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Amherst County mourns passing of Dan French, former Service Authority director
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Amherst County mourns passing of Dan French, former Service Authority director

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French pic

Dan French.

The Amherst County Service Authority’s former executive director, Dan French, who served 35 years steering the authority’s daily operations, died Aug. 29.

French, who began with the authority in 1980 and retired in June 2017, was 70. He had a career spanning more than four decades in the water and wastewater industry and was passionate about protecting the environment, said Chris French, his son.

“He always saw his work as basically a combination of environmental protection and good stewardship to the community he worked in,” Chris said. “He took that job as a public servant very seriously and wanting to deliver the best service possible to the citizens.”

Chris French said his father and Henry L. Lanum Jr., the authority’s first executive director, were close and avid users and supporters of the Appalachian Trail. He said he and his sister were introduced at an early age to the outdoors from their father and Chris’s first major overnight camping trip at age 7 was with his dad and Lanum in the Mount Pleasant National Scenic Area.

“It’s a pretty sacred place to the family,” Chris said.

Bob Hopkins, the authority’s current director, said he knew French almost 20 years and he was a great friend. Hopkins worked with him for nearly a decade as a former civil engineer with the firm Hurt & Proffitt and said French was instrumental in his taking the ACSA director position, which he described as the best job he ever had.

“...He rejuvenated my engineering career and I’ll always love Dan for that, as well as for being the friend he was,” Hopkins said.

French loved the authority and Amherst County, Hopkins said.

“He was pretty much an institution in the County; except for a couple of our senior guys, I don’t know anybody who worked around here for that long,” Hopkins said in an email. “He helped me quite a bit after he retired; I only got 13 months prep to do a job that he said takes 24 months to get ready for, and he was always available to help and answer questions. I’ll always appreciate that, too.”

French was an environmentalist who loved walks in the woods, Hopkins said.

“He loved his wife and family. I don’t think I ever heard him end a phone call with [wife] Amy without telling her he loved her,” Hopkins said, adding he’s tried to emulate that example.

In 2017, Graham Creek Reservoir was renamed The Dan E. French Reservoir on Graham Creek in French’s honor and a revised entrance to the reservoir off Elon Road with a couple of plaques, one for the reservoir and another for French, is planned as part of a current dam improvement project, he said.

French, the authority’s second director, served for 43 years in the water and wastewater industry, spending six years in Culpeper as its contract operator of wastewater treatment plants for Environmental Systems Services. A 1974 graduate of Lynchburg College with a degree in biology, he joined ACSA in 1980 and became its director two years later following Lanum’s retirement.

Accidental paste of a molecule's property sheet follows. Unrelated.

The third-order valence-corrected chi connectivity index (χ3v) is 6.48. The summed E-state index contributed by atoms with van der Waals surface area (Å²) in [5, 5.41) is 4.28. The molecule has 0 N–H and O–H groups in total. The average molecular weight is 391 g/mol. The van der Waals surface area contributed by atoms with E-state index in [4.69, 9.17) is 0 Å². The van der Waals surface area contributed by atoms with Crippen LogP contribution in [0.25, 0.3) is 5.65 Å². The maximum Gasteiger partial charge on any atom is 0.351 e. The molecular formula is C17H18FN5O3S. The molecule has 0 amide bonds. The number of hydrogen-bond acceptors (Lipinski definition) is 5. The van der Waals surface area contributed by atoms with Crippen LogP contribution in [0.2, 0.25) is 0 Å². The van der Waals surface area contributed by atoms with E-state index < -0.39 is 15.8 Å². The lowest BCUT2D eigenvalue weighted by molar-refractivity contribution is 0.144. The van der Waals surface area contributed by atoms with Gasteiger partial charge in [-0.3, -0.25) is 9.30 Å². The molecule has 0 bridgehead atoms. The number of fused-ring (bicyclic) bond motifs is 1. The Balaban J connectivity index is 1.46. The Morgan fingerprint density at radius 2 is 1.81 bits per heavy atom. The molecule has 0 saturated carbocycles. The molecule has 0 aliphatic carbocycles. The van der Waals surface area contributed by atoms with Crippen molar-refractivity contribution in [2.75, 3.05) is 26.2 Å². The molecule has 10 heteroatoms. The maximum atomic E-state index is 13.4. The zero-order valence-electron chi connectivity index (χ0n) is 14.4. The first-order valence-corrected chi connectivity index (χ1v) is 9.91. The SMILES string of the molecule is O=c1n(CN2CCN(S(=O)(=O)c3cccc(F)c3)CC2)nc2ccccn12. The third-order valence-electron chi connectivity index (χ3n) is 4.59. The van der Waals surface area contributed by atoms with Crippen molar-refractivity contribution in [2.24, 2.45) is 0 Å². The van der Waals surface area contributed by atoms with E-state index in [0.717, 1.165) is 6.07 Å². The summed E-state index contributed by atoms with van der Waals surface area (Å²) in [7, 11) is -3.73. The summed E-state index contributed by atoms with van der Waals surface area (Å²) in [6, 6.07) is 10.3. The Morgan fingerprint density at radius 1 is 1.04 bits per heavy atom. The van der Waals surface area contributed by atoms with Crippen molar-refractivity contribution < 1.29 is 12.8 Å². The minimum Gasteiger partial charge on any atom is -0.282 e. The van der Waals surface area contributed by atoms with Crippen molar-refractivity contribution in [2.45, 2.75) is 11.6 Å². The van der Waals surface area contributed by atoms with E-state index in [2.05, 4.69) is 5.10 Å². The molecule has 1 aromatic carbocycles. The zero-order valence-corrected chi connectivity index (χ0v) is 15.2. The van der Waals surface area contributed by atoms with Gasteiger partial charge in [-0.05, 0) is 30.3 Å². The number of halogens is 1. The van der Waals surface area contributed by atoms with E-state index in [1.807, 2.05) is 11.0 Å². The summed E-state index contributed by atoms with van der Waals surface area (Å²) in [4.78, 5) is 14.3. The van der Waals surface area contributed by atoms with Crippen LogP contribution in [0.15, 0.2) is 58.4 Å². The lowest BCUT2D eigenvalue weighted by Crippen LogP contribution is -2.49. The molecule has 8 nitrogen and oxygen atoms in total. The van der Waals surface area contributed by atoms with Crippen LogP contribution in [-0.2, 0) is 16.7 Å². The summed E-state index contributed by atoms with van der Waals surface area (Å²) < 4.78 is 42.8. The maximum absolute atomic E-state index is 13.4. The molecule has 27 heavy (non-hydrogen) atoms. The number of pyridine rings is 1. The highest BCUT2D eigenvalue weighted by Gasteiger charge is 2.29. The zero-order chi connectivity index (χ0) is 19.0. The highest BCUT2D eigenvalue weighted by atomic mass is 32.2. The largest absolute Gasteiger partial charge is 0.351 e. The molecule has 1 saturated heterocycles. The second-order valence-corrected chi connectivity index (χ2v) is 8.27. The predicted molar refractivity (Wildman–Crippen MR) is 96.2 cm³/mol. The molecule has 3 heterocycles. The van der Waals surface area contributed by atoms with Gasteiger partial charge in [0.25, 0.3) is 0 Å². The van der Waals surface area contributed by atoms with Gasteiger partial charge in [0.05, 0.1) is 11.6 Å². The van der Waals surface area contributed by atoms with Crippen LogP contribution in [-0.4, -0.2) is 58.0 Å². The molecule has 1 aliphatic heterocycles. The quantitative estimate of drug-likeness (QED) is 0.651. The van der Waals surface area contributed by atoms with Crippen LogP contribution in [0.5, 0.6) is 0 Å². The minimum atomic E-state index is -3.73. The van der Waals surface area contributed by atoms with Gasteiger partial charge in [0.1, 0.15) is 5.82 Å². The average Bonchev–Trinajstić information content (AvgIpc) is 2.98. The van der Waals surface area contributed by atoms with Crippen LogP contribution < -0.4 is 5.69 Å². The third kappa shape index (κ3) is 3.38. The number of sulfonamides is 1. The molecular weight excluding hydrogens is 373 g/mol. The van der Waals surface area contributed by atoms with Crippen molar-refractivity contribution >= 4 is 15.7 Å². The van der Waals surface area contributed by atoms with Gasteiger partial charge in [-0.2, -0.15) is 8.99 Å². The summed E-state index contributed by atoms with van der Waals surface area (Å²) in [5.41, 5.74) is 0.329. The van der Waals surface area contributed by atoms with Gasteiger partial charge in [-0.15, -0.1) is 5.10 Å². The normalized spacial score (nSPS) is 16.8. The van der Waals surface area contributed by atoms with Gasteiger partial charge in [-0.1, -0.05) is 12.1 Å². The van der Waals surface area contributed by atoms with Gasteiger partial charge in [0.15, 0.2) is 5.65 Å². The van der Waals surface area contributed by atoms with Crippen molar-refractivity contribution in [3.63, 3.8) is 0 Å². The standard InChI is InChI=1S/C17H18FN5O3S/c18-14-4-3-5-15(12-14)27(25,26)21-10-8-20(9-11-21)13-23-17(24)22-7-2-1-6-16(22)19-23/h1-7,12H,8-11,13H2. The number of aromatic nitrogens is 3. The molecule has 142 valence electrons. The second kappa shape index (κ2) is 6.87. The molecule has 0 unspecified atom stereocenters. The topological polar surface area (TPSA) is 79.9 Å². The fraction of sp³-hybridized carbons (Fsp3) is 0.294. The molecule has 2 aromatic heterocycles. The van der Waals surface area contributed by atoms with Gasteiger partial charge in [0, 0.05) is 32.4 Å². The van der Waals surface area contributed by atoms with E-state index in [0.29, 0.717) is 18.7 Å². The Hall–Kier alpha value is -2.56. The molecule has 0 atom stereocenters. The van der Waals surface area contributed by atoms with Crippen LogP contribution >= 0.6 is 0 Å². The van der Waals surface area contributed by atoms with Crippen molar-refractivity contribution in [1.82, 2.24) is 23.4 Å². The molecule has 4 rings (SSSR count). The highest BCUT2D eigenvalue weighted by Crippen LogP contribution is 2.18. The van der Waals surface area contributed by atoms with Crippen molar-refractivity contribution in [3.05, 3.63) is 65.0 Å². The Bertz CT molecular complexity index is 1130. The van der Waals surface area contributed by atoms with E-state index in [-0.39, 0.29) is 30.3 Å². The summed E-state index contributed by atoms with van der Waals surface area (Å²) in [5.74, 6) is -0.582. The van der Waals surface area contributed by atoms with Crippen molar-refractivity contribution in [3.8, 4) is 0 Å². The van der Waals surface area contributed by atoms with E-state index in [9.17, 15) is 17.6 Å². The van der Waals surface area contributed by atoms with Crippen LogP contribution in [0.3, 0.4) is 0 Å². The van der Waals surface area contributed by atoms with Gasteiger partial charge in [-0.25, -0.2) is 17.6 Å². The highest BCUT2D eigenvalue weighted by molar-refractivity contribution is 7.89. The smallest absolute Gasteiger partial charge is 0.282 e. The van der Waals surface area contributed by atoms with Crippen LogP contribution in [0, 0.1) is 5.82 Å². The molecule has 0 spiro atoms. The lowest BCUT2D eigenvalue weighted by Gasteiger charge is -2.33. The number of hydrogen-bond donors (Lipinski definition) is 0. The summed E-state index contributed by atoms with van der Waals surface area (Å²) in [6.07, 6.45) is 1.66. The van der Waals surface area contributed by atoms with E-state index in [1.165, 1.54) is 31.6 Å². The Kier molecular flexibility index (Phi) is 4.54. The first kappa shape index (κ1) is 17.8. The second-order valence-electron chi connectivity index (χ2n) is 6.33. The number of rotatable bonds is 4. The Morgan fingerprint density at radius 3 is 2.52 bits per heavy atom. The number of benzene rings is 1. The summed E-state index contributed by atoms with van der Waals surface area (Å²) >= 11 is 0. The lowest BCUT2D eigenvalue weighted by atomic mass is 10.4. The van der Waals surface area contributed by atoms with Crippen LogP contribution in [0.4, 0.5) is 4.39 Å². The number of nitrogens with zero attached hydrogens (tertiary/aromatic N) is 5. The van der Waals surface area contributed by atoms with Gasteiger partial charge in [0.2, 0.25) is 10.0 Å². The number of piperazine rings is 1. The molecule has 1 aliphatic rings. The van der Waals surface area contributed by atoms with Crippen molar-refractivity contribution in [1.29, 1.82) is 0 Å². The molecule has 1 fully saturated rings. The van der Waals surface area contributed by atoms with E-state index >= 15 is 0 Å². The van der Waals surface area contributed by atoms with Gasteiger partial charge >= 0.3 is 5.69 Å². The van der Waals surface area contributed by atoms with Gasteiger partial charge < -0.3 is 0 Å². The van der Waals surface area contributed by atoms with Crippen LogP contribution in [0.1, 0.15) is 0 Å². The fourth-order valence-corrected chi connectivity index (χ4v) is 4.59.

“I love what I do for a living,” French said in a 2017 interview prior to his retirement. “I’m blessed to have the opportunity to work in the water and wastewater industry.”

French’s ACSA director tenure included guiding the authority through the conversion from the Madison Heights Sanitary District to its current operation as a service authority. He also played a large role in ACSA more than doubling in size both in service area and population.

French’s other accomplishments include expanding water and sewer services into undeveloped and underserved developed areas to promote public health and better quality of life for county residents and developing ACSA’s first unified water and wastewater facility, master specifications and construction standards for water and sewer facilities, the authority said at the time of his retirement.

French also established a third raw water source for potable treatment with an intake from the James River during a 2002 drought, which ensured an uninterrupted supply of clean water to county residents.

French set high standards at the ACSA and expected employees to do the same, according to Glenn Micklem, who has worked 46 years for the authority.

“You could talk to him about anything,” said Micklem. “When it came to water and wastewater, there wasn’t anyone better who knew what was going on. ... You could tell he loved it. That’s what he lived for. That was his passion. We couldn’t have asked for a better director.”

Micklem said French also was passionate about taking care of his orchard in his retirement.

“He loved his apple trees,” said Micklem.

French was trained as a biologist and was an avid swimmer, skin diver and scuba diver, according to his obituary. He was grateful for the opportunity to assist the Amherst County Board of Supervisors in establishing the county’s watershed protection districts and the Mount Pleasant National Scenic Area.

A gathering to honor Dan French’s life will be held from 2 to 4 p.m. Friday, Sept. 10 at the Coolwell Recreation Center with masks and social distancing highly encouraged.

“Dan was well respected throughout the state in his profession,” said Amherst County Board of Supervisors member Claudia Tucker, who served on the ACSA board for nearly eight years when French was director. “He was committed to Amherst County and his vision of land use and infrastructure. His impact in Amherst County will be long lasting.”

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